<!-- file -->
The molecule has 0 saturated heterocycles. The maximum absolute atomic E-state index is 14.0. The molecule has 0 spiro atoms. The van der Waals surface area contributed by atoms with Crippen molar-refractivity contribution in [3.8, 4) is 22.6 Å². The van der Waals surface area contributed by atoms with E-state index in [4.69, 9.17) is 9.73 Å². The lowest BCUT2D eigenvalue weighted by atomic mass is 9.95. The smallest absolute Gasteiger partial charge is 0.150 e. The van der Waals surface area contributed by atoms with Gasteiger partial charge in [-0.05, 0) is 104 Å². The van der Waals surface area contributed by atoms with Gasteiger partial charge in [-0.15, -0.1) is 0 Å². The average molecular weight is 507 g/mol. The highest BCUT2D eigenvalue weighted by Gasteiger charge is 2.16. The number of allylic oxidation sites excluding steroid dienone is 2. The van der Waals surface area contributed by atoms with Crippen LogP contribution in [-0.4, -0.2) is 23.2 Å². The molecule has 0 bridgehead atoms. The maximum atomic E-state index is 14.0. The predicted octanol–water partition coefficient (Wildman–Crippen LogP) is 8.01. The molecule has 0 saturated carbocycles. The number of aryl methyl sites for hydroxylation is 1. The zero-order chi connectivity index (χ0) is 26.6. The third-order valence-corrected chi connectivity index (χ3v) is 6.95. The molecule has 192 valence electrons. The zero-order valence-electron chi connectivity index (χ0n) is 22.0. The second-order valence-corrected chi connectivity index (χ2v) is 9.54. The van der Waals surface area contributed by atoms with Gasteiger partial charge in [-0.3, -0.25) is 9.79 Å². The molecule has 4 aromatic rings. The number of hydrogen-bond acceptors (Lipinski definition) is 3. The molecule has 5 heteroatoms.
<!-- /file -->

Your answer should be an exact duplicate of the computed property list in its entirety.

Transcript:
The molecule has 0 saturated heterocycles. The maximum absolute atomic E-state index is 14.0. The molecule has 0 spiro atoms. The van der Waals surface area contributed by atoms with Crippen molar-refractivity contribution in [3.8, 4) is 22.6 Å². The van der Waals surface area contributed by atoms with E-state index in [4.69, 9.17) is 9.73 Å². The lowest BCUT2D eigenvalue weighted by atomic mass is 9.95. The smallest absolute Gasteiger partial charge is 0.150 e. The van der Waals surface area contributed by atoms with Gasteiger partial charge in [-0.05, 0) is 104 Å². The van der Waals surface area contributed by atoms with Gasteiger partial charge in [-0.15, -0.1) is 0 Å². The average molecular weight is 507 g/mol. The highest BCUT2D eigenvalue weighted by Gasteiger charge is 2.16. The number of allylic oxidation sites excluding steroid dienone is 2. The van der Waals surface area contributed by atoms with Crippen LogP contribution in [-0.4, -0.2) is 23.2 Å². The molecule has 0 bridgehead atoms. The maximum atomic E-state index is 14.0. The predicted octanol–water partition coefficient (Wildman–Crippen LogP) is 8.01. The molecule has 0 saturated carbocycles. The number of aryl methyl sites for hydroxylation is 1. The zero-order chi connectivity index (χ0) is 26.6. The third-order valence-corrected chi connectivity index (χ3v) is 6.95. The molecule has 192 valence electrons. The zero-order valence-electron chi connectivity index (χ0n) is 22.0. The second-order valence-corrected chi connectivity index (χ2v) is 9.54. The van der Waals surface area contributed by atoms with Gasteiger partial charge in [-0.3, -0.25) is 9.79 Å². The molecule has 4 aromatic rings. The number of hydrogen-bond acceptors (Lipinski definition) is 3. The molecule has 5 heteroatoms.